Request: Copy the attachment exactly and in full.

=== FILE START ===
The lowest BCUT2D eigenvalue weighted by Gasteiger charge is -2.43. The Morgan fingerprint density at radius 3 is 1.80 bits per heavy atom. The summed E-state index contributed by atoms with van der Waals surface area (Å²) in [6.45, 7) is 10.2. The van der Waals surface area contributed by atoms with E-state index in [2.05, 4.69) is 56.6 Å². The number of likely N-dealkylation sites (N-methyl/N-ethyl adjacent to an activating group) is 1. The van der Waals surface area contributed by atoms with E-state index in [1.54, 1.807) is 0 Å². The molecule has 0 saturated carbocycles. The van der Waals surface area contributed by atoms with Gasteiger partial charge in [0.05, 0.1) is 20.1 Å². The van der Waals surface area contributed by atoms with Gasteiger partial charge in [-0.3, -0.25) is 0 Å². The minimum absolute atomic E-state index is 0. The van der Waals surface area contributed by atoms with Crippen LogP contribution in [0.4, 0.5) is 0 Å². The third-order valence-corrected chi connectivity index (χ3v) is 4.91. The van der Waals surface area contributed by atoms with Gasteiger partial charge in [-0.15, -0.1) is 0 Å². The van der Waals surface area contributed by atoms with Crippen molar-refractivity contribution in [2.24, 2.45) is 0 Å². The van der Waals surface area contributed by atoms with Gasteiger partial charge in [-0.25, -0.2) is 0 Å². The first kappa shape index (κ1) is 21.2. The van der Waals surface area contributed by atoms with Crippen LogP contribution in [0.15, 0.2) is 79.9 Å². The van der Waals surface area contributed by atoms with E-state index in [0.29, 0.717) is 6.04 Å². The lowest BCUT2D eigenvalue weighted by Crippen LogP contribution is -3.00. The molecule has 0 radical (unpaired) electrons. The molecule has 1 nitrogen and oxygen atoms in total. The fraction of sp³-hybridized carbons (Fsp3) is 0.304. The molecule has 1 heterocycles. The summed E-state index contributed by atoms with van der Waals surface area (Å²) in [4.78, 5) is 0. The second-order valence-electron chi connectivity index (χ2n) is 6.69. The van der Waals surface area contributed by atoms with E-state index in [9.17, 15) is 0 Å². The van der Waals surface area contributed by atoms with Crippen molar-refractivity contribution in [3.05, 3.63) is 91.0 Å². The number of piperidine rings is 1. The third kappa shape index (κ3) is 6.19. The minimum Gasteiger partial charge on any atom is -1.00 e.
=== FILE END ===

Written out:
The lowest BCUT2D eigenvalue weighted by Gasteiger charge is -2.43. The Morgan fingerprint density at radius 3 is 1.80 bits per heavy atom. The summed E-state index contributed by atoms with van der Waals surface area (Å²) in [6.45, 7) is 10.2. The van der Waals surface area contributed by atoms with E-state index in [2.05, 4.69) is 56.6 Å². The number of likely N-dealkylation sites (N-methyl/N-ethyl adjacent to an activating group) is 1. The van der Waals surface area contributed by atoms with E-state index in [1.54, 1.807) is 0 Å². The molecule has 0 saturated carbocycles. The van der Waals surface area contributed by atoms with Gasteiger partial charge in [0.05, 0.1) is 20.1 Å². The van der Waals surface area contributed by atoms with Gasteiger partial charge in [-0.3, -0.25) is 0 Å². The minimum absolute atomic E-state index is 0. The van der Waals surface area contributed by atoms with Crippen LogP contribution in [0.4, 0.5) is 0 Å². The third-order valence-corrected chi connectivity index (χ3v) is 4.91. The van der Waals surface area contributed by atoms with Gasteiger partial charge in [-0.15, -0.1) is 0 Å². The van der Waals surface area contributed by atoms with Crippen molar-refractivity contribution in [2.24, 2.45) is 0 Å². The van der Waals surface area contributed by atoms with Gasteiger partial charge in [-0.25, -0.2) is 0 Å². The first kappa shape index (κ1) is 21.2. The van der Waals surface area contributed by atoms with Crippen LogP contribution in [0.15, 0.2) is 79.9 Å². The van der Waals surface area contributed by atoms with E-state index in [0.29, 0.717) is 6.04 Å². The lowest BCUT2D eigenvalue weighted by Crippen LogP contribution is -3.00. The molecule has 0 radical (unpaired) electrons. The molecule has 1 nitrogen and oxygen atoms in total. The fraction of sp³-hybridized carbons (Fsp3) is 0.304. The molecule has 1 heterocycles. The summed E-state index contributed by atoms with van der Waals surface area (Å²) in [4.78, 5) is 0. The second-order valence-electron chi connectivity index (χ2n) is 6.69. The van der Waals surface area contributed by atoms with E-state index in [9.17, 15) is 0 Å². The van der Waals surface area contributed by atoms with Crippen molar-refractivity contribution in [3.05, 3.63) is 91.0 Å². The number of piperidine rings is 1. The third kappa shape index (κ3) is 6.19. The minimum Gasteiger partial charge on any atom is -1.00 e.